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Pseudoscience is a claim, belief, or practice posing as science, but which does not constitute or adhere to an appropriate scientific methodology…
Beware folk trying to bamboozle you with science. This isn’t a science when Google controls the ‘laws’ and changes them at will.
You see I have always thought that optimisation was about:
- Looking at Google rankings all night long,
- Keyword research
- Observations about ranking performance of your pages and that of others (though not in a controlled environment)
- Putting relevant, co-occurring words you want to rank for on pages
- Putting words in links to pages you want to rank for
- Understanding what you put in your title, that’s what you are going to rank best for
- Getting links from other websites pointing to yours
- Getting real quality links that will last from sites that are pretty trustworthy
- Publishing lots and lots of content
- Focusing on the long tail of search!!!
- Understanding it will take time to beat all this competition
I always expected to get a site demoted, by:
- Getting too many links with the same anchor text pointing to a page
- Keyword stuffing a page
- Trying to manipulate Google too much on a site
- Creating a “frustrating user experience.”
- Chasing the algorithm too much
- Getting links I shouldn’t have
- Buying links
Not that any of the above is automatically penalised all the time.
I was always of the mind I don’t need to understand the maths or science of Google, that much, to understand what Google engineers want.
The biggest challenge these days are to get trusted sites to link to you, but the rewards are worth it.
To do it, you probably should be investing in some marketable content, or compelling benefits for the linking party (that’s not just paying for links somebody else can pay more for). Buying links to improve rankings WORKS but it is probably THE most hated link building technique as far as the Google web spam team is concerned.
I was very curious about the science of optimisation I studied what I could but it left me a little unsatisfied. I learned that building links, creating lots of decent contentand learning how to monetise that content better (while not breaking any major TOS of Google) would have been a more worthwhile use of my time.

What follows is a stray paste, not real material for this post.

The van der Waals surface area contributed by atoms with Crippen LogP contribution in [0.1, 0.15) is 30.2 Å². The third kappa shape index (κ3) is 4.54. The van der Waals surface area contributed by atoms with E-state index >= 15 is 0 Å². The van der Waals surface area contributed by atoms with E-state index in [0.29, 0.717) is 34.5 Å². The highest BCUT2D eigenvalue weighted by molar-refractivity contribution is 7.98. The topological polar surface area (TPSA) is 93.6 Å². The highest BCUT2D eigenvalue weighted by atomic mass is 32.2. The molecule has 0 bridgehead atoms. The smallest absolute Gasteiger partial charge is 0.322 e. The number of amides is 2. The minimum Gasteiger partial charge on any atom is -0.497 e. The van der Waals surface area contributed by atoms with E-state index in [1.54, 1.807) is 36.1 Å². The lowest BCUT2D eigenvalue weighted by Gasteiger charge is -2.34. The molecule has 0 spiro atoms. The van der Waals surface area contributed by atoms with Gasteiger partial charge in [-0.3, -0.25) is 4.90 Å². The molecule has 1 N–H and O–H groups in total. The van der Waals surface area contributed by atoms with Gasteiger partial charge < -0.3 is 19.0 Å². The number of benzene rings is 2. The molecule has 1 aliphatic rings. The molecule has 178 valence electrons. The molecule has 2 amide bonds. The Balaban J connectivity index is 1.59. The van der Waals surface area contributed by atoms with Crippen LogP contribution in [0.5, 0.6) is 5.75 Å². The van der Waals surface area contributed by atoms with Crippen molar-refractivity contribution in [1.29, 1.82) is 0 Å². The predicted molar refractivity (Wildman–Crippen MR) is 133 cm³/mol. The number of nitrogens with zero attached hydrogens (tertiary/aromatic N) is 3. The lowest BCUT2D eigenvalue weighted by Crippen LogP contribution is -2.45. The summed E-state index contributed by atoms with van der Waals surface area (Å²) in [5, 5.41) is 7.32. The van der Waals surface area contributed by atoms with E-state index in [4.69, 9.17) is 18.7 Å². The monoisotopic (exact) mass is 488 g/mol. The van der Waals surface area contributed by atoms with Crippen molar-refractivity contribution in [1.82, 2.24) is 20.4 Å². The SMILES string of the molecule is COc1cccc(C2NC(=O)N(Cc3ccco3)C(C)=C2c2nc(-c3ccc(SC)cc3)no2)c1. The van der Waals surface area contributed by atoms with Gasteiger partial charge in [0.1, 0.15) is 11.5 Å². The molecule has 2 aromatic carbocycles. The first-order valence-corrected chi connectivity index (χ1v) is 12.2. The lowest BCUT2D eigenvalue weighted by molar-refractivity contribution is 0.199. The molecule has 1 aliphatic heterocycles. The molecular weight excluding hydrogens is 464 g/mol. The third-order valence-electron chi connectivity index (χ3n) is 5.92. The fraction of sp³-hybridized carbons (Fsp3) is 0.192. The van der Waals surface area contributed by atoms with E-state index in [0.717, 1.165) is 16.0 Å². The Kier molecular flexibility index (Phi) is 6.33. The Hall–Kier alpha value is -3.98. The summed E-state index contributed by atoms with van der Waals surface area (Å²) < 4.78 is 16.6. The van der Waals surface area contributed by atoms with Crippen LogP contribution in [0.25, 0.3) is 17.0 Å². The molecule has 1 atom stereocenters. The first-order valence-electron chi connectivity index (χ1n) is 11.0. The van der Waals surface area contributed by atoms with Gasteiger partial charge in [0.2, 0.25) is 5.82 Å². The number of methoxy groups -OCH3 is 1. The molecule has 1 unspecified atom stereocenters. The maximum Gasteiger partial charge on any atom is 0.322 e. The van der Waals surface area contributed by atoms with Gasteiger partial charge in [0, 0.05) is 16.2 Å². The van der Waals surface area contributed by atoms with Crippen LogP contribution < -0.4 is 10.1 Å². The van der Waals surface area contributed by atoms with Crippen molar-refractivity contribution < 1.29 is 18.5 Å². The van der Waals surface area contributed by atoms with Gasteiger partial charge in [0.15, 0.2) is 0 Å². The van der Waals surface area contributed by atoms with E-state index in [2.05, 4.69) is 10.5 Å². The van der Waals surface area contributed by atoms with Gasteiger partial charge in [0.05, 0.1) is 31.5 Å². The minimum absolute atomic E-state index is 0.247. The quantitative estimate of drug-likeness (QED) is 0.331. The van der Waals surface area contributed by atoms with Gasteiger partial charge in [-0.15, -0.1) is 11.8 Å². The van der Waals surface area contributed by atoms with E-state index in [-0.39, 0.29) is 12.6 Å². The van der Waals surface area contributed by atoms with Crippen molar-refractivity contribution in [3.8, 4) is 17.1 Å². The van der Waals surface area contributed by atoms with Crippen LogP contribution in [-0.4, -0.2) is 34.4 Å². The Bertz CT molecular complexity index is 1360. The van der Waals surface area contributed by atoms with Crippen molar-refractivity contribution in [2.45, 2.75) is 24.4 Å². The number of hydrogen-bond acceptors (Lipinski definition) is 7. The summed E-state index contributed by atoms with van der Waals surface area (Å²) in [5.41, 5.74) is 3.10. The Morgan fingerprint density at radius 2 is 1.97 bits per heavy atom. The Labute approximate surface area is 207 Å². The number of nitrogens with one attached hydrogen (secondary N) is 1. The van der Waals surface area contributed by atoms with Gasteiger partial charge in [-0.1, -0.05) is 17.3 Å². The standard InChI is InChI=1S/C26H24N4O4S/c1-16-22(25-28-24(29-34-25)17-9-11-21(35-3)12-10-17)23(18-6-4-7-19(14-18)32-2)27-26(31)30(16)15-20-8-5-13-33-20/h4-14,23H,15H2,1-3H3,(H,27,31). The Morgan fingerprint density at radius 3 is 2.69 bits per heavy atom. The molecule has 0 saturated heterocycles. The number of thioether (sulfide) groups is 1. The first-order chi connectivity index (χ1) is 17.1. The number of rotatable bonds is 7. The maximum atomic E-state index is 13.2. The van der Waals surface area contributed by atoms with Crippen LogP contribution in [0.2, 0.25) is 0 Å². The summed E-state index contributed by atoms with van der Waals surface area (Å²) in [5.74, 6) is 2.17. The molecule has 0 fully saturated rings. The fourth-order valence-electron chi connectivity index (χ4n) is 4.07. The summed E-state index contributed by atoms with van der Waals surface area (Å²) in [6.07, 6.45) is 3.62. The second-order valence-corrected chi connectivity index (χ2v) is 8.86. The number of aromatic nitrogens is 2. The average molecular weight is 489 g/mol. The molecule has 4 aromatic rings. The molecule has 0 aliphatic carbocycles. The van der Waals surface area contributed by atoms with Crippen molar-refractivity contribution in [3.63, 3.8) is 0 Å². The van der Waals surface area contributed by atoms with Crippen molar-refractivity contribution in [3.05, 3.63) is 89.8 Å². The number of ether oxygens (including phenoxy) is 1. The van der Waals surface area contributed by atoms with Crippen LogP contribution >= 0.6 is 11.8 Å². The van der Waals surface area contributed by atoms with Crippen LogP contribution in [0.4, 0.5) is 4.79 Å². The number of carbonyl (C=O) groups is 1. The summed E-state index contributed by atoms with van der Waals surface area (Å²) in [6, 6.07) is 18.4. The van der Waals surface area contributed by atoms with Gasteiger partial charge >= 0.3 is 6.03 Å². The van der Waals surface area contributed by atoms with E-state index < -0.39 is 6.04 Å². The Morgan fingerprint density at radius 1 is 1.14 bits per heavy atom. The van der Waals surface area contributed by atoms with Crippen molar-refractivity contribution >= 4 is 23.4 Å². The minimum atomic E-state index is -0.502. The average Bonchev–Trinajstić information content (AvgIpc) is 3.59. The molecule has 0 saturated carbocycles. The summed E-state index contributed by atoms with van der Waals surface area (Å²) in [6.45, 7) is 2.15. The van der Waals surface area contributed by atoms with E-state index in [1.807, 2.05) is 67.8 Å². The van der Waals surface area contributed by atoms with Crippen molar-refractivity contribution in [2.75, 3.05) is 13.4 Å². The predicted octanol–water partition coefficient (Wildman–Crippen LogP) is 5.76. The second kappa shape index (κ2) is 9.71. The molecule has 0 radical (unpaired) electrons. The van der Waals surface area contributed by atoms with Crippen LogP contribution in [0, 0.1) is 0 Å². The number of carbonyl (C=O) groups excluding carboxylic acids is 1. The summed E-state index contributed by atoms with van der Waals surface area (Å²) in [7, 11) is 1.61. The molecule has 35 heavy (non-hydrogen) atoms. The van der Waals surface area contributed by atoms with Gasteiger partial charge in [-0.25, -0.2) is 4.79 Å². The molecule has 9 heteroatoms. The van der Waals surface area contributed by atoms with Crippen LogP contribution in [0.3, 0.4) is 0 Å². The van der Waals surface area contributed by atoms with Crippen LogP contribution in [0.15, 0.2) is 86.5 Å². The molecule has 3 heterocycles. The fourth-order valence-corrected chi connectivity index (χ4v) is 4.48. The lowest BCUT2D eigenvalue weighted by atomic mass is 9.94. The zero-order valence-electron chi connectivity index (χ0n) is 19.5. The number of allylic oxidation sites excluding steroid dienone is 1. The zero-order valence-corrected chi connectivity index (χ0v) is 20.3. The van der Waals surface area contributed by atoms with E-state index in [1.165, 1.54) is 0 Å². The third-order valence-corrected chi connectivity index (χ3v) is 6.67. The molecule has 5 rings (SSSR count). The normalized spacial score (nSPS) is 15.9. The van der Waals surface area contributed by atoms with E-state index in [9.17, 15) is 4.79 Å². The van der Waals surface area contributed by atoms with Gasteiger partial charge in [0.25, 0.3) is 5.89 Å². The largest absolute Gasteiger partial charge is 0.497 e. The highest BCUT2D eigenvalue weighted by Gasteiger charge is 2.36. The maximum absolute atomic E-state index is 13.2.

Getting better and faster at doing all that would be nice too.
There are many problems with blogs, too, including mine.
Misinformation is an obvious one. Rarely are your results conclusive or observations 100% accurate. Even if you think a theory holds water on some level. I try to update old posts with new information if I think the page is only valuable with accurate data.
Just remember most of what you read about how Google works from a third party is OPINION and just like in every other sphere of knowledge, ‘facts’ can change with a greater understanding over time or with a different perspective.
Chasing The Algorithm
There is no magic bullet and there are no secret formulas to achieve fast number 1 ranking in Google in any competitive niche WITHOUT spamming Google.
A legitimately earned high position in search engines takes a lot of hard work.
There are a few less talked about tricks and tactics that are deployed by some better than others to combat Google Panda, for instance, but there are no big secrets (no “white hat” secrets anyway). There is clever strategy, though, and creative solutions to be found to exploit opportunities uncovered by researching the niche. As soon as Google sees a strategy that gets results… it usually becomes ‘out with the guidelines’ and something you can be penalised for – so beware jumping on the latest fad.
The biggest advantage any one provider has over another is experience and resource. The knowledge of what doesn’t work and what will hurt your site is often more valuable than knowing what will give you a short-lived boost. Getting to the top of Google is a relatively simple process. One that is constantly in change. Professional SEO is more a collection of skills, methods and techniques. It is more a way of doing things, than a one-size-fits-all magic trick.
After over a decade practising and deploying real campaigns, I’m still trying to get it down to its simplest, most cost-effective processes.
I think it’s about doing simple stuff right.
Good text, simple navigation structure, quality links. To be relevant and reputable takes time, effort and luck, just like anything else in the real world, and that is the way Google want it.
If a company is promising you guaranteed rankings and has a magic bullet strategy, watch out.
I’d check it didn’t contravene Google’s guidelines.